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Premature Ejaculation

Premature Ejaculation

Premature ejaculation (PE) can be a source of embarrassment for men and a source of frustration for their partners. There is no set time for how long it takes for a man to ejaculate (come) during sex but premature ejaculation is when a man ejaculates quicker than he or his partner wishes. In the majority of PE cases the man either ejaculates before entering his partner’s vagina or within a minute of being inside. This can lead to tension in a couple’s sexual relationship and lead to performance anxiety in men.

The condition is common. According to The British Association of Urological Surgeons between 20-30% of men are thought to have premature ejaculation.


Ejaculating (coming) too quickly - often before entering the vagina or within a minute of penetration.

What cases Premature Ejaculation?

Premature ejaculation is often psychological. It may be a conditioned behaviour - for example as a teenager you may have got used to ejaculating quickly to avoid being caught masturbating.

The condition can also have biological causes. If a man has low levels of the hormone ‘prolactin’ (which normally dampens sexual arousal) they may get aroused very quickly and ejaculate soon after.

Some medical conditions may cause premature ejaculation including high blood pressure and prostate disease. Alcohol and recreational drugs can also cause this problem, as can stress and depression.

How is Premature Ejaculation treated?

Sprays containing the local anaesthetic lidocaine are available which when sprayed onto the penis, reduce its sensitivity and may help delay ejaculation.

Selective serotonin reuptake inhibitors (SSRIs) are increasingly being prescribed to treat premature ejaculation. These are really antidepressants but they have the helpful side-effect of delaying ejaculation.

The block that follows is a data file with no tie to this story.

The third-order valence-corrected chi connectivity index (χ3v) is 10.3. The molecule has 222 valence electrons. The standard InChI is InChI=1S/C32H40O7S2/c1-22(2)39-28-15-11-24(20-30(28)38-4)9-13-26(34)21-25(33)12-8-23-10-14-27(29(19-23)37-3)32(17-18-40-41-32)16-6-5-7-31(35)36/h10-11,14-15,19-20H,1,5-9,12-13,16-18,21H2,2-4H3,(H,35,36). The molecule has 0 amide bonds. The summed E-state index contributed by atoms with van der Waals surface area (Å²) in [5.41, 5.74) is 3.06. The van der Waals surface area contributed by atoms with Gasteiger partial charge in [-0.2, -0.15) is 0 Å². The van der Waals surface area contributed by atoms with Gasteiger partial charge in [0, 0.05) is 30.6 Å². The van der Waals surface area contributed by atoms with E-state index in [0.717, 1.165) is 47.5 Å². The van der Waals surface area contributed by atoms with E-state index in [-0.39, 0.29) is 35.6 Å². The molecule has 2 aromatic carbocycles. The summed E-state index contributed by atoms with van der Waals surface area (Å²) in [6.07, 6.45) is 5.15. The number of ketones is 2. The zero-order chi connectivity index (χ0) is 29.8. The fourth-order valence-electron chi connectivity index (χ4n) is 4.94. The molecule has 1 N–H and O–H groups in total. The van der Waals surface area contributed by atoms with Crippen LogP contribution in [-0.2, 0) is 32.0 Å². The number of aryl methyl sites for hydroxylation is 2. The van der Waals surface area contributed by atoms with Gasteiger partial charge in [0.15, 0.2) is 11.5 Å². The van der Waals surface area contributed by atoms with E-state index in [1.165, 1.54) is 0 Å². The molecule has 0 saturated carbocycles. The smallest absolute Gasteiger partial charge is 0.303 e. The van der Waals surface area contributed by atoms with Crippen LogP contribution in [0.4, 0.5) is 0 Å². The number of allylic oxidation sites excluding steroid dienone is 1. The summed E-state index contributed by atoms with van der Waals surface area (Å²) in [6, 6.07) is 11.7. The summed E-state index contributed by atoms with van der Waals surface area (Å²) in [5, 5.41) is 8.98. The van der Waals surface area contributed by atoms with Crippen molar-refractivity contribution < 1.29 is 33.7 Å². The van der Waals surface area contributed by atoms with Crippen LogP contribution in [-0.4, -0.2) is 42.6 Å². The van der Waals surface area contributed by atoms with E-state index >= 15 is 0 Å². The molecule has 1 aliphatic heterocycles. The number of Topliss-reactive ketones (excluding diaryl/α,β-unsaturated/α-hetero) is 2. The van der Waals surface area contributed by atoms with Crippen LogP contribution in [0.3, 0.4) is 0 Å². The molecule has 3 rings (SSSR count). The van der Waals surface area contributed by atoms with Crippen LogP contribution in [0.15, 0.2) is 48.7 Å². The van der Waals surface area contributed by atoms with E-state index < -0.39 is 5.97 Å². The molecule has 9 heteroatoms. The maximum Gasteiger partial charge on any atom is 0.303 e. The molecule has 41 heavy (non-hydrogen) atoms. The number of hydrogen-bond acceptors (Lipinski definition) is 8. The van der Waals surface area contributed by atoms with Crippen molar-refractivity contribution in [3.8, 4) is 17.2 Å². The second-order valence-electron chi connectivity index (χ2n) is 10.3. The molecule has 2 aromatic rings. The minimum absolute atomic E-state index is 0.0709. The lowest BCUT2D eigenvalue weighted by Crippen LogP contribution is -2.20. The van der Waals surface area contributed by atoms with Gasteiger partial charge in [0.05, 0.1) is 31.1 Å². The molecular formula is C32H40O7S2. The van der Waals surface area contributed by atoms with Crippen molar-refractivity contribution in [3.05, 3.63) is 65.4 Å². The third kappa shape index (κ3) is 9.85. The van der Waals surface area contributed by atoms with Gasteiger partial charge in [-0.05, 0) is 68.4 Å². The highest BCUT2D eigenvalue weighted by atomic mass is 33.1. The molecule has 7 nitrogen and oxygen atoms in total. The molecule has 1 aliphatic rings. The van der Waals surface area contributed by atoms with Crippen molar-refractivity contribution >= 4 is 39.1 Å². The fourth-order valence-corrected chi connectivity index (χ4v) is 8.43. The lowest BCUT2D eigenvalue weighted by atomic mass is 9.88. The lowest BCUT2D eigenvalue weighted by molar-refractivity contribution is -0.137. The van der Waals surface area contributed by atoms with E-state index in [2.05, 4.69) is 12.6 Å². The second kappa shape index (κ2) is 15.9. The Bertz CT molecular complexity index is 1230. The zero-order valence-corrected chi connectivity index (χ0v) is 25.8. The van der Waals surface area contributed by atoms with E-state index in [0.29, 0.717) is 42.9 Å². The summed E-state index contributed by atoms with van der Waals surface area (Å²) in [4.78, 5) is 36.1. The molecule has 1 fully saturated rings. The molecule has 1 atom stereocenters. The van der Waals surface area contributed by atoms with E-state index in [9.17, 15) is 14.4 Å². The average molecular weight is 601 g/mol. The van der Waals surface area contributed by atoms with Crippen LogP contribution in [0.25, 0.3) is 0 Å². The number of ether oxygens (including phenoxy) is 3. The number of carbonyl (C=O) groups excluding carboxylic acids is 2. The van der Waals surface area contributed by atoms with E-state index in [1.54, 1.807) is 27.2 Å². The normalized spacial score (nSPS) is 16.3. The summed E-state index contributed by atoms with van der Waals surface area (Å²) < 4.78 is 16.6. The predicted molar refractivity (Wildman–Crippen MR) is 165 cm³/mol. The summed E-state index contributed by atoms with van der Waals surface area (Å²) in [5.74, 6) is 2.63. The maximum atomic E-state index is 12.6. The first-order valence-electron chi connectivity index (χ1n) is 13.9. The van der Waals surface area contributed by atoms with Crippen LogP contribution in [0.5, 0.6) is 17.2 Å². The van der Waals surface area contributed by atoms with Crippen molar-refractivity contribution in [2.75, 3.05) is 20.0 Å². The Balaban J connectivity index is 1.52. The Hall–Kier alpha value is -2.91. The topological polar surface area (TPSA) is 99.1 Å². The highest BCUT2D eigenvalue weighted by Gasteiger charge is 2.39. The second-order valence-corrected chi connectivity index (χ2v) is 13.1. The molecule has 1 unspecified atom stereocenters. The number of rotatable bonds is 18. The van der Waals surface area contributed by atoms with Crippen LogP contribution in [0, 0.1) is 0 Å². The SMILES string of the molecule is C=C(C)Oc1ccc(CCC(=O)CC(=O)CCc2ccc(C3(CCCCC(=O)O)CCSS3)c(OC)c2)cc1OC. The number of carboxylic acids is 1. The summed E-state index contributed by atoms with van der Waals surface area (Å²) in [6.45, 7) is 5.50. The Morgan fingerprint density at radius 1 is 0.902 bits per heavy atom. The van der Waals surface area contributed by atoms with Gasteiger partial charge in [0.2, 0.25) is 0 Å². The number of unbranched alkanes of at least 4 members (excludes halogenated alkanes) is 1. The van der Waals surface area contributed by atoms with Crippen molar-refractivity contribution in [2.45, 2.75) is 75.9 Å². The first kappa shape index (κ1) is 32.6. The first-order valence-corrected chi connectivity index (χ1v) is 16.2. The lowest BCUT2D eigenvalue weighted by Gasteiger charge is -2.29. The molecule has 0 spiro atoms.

Sex therapy can be used to treat premature ejaculation caused by psychological factors.

Alternative Therapies & Self-help:

Some men find increasing the frequency of ejaculations helps them to come less quickly. It may help to masturbate an hour or two before sex.

Another useful tip is the squeeze technique:

Either you or your partner should stimulate your penis until just before you come. You should then rest without stimulation for 30 to 60 seconds, then restart stimulating, and stopping short of ejaculation. You should repeat this cycle of stimulation, rest and further stimulation, five or six times before allowing yourself to ejaculate. Squeezing, just below the head of the penis between stimulations will help delay ejaculation. This technique should be used every time you masturbate or have sex with your partner. Slowly, you will find that you are able to delay ejaculation for a much longer time.

Other tips include wearing a thick condom to decrease sensitivity, breathing deeply to quell the ejaculation reflex, taking breaks during sex and thinking of something unconnected with sex when you feel a climax is near.